STOUFFVILLE, ON, June 12 /CNW/ - While many individuals and organizations
are being denied access to those in need in Sri Lanka, cbm is helping
thousands of internally displaced people (IDPs) thanks to established partners
on the ground.
Unlike most international relief organizations who have severely limited
access to the North and to IDP camps, cbm is able to provide essential food,
water, sanitation and medical care for thousands of IDPs. Through an
established national partner organization, LEADS, and other long term cbm
partners in Sri Lanka, workers are proving the cbm maxim that "together we can
"cbm is working with its partners and other organizations to save lives,
and meet immediate needs in the region," says Ed Epp, Executive Director of
cbm Canada. "And we are assessing mid- and long-term strategies to address the
ongoing needs of persons with disabilities."
cbm has been actively working in Sri Lanka for 33 years with partner
organizations. Of cbm's 14 projects in Sri Lanka, three have been directly
affected by the civil unrest. cbm has chosen to partner with LEADS in this
instance as they have a credible track record and have been audited by the
Canadian International Development Agency (CIDA).
LEADS emergency relief effort plans and activities include: non food
relief items like clothing, etc.; providing water storage tanks; managing
meals for over 53,000 people a day; nutritional support to pregnant and
lactating mothers and children under the age of five; constructing 200
shelters and 40 sanitation units for disabled persons and their immediate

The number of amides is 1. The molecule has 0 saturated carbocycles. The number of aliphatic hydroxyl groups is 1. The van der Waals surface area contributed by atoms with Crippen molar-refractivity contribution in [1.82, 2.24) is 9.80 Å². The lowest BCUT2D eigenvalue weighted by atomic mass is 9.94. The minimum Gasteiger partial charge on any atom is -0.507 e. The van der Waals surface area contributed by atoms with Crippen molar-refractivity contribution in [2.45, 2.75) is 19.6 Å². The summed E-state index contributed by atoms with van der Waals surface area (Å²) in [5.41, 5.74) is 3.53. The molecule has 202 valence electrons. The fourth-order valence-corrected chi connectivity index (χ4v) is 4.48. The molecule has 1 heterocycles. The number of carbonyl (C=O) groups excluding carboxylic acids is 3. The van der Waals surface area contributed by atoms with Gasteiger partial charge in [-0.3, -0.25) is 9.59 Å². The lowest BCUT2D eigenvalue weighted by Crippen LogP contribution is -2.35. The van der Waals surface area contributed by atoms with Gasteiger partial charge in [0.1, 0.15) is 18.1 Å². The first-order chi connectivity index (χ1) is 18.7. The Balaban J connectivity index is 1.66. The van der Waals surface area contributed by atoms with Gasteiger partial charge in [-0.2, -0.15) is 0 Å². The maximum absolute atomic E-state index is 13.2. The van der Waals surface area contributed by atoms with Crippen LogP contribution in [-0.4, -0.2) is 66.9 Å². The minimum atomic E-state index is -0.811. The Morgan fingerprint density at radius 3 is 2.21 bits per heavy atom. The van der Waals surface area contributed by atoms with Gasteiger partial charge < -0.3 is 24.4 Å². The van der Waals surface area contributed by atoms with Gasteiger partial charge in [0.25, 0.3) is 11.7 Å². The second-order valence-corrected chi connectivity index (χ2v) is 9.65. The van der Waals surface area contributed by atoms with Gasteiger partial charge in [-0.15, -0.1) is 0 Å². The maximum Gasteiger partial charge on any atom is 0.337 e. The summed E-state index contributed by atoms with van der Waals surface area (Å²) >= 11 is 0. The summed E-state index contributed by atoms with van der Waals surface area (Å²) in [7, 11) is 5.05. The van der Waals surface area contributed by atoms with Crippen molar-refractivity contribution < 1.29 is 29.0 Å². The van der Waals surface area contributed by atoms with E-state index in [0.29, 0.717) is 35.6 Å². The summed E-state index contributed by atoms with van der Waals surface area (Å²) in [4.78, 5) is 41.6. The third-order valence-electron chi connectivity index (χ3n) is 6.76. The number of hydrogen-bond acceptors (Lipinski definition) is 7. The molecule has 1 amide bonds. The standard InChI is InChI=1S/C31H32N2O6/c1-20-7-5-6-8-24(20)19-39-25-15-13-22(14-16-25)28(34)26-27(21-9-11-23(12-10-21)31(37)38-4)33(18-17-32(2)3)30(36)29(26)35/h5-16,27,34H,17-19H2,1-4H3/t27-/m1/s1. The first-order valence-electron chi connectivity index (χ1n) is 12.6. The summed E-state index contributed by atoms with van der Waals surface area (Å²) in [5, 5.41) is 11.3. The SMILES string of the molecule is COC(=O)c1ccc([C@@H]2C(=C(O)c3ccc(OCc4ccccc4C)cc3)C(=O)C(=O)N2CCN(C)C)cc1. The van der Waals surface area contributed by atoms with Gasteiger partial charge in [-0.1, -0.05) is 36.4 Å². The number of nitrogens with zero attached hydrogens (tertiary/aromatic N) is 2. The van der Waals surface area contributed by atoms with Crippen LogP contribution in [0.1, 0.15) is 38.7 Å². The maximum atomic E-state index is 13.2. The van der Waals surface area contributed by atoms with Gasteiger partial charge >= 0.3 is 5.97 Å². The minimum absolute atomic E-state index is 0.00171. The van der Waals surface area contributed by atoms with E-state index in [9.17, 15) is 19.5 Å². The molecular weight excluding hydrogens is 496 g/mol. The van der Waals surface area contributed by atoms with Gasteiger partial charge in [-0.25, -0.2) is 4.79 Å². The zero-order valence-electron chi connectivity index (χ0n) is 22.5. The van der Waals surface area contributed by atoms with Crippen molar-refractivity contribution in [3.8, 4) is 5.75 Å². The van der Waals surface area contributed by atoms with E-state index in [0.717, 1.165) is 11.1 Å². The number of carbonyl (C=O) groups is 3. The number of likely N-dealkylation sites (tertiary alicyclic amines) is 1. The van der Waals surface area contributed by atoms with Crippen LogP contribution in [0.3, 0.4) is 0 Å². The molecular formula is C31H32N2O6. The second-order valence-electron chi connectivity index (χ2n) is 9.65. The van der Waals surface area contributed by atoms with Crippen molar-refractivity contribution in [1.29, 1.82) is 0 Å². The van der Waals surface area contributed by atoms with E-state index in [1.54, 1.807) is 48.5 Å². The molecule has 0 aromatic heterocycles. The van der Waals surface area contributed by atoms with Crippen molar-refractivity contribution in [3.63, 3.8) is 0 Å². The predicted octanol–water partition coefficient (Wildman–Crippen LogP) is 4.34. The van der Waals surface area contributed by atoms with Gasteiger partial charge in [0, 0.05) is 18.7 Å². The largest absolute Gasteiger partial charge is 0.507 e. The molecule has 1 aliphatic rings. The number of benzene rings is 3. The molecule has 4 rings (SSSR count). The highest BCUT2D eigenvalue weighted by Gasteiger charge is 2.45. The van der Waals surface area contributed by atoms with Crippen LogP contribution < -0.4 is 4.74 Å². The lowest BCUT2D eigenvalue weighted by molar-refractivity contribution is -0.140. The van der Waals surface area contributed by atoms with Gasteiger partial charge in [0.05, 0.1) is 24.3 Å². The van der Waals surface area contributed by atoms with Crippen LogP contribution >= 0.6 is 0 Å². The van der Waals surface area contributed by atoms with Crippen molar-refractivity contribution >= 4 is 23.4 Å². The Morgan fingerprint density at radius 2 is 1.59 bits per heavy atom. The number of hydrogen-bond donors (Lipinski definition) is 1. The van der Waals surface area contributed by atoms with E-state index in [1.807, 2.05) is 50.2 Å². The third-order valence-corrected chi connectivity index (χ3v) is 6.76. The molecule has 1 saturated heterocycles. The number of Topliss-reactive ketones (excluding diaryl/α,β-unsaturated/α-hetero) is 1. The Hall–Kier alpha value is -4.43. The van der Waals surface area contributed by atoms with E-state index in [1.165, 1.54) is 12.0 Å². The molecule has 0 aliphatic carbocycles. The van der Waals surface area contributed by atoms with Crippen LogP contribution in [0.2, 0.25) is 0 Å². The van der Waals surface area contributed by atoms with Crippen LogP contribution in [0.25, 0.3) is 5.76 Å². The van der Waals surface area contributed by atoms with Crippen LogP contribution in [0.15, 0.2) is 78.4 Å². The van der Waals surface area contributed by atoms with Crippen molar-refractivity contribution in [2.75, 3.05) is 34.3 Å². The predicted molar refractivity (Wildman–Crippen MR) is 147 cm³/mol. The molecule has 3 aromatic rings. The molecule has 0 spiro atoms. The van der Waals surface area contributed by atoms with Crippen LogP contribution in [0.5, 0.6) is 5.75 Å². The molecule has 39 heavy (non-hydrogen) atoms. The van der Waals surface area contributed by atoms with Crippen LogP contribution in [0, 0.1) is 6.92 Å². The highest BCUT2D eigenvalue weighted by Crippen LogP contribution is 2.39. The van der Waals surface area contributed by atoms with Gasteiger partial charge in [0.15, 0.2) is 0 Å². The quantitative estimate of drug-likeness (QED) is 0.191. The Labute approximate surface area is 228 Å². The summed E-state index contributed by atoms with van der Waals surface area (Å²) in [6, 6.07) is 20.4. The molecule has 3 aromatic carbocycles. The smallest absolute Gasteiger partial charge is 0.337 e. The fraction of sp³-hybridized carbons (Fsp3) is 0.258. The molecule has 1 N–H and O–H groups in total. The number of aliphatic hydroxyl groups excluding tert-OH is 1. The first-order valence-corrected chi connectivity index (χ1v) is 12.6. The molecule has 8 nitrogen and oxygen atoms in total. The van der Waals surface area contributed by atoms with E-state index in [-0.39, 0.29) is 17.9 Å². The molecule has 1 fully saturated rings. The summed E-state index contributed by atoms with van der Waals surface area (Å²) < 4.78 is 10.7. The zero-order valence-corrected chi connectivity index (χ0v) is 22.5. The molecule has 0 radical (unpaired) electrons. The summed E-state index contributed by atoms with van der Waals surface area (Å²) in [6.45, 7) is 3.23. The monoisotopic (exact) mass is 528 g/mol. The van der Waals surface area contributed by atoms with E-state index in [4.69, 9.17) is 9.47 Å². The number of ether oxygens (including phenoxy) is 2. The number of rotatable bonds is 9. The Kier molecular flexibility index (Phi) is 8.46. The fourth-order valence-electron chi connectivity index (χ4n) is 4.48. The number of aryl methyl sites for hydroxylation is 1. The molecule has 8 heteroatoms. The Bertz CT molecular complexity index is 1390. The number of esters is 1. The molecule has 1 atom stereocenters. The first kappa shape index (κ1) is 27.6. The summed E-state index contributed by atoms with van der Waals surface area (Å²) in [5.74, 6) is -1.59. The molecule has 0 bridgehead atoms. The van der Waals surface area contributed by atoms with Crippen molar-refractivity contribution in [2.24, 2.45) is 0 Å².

families; and providing "sack gardens" (portable gardens) for 1,000 families.
They are also offering other medical support/facilities as needed.
By joining hands with LEADS along with other cbm partners in Sri Lanka,
cbm is implementing a vital three-step program to meet physical, emotional and
psychological needs of IDPs, particularly those with disabilities.
Epp announced cbm's bold three-step plan of action, as follows:
Phase I - To save lives by feeding 53,000 camp residents three meals per
day, provide sanitation and hygiene kits, provide two large shelters for
Phase II - To provide 200 suitable shelters and 40 sanitation facilities
with accessibility for people with disabilities. To prevent disability by
providing orthopedic surgeons to cope with the huge numbers of casualties and
amputations; psycho-social counseling for people traumatized by the war
Phase III - To rebuild lives by providing families with portable "sack
gardens"; provide ongoing physiotherapy, occupational therapy, as well as
vocational training and support for conflict survivors. When appropriate,
engage in resettling families displaced from their homes.
"cbm is particularly concerned for those with injuries who require urgent
medical care," says Epp. "Other major challenges facing cbm partners include
minimal manpower, overcrowding, limited services, travel limitations and the
huge financial burden in meeting demand for food and water."
cbm is an international Christian development organization that focuses
on helping people with disabilities in the poorest countries of the world. Now
in its 100th year, cbm has 1,000 projects in 100 developing countries. For
more information visit www.cbmcanada.org or phone 1-800-567-2264.
Editor's Note: Photos available upon request
For further information:
For further information: or to arrange an interview, contact: Sandy
Hazell, cbm Canada, Media/PR Dept., 1-800-567-2264 ext 246 (Mon to Fri 8:30 -
4:30), (416) 302-3166 (after hours), firstname.lastname@example.org, www.cbmcanada.org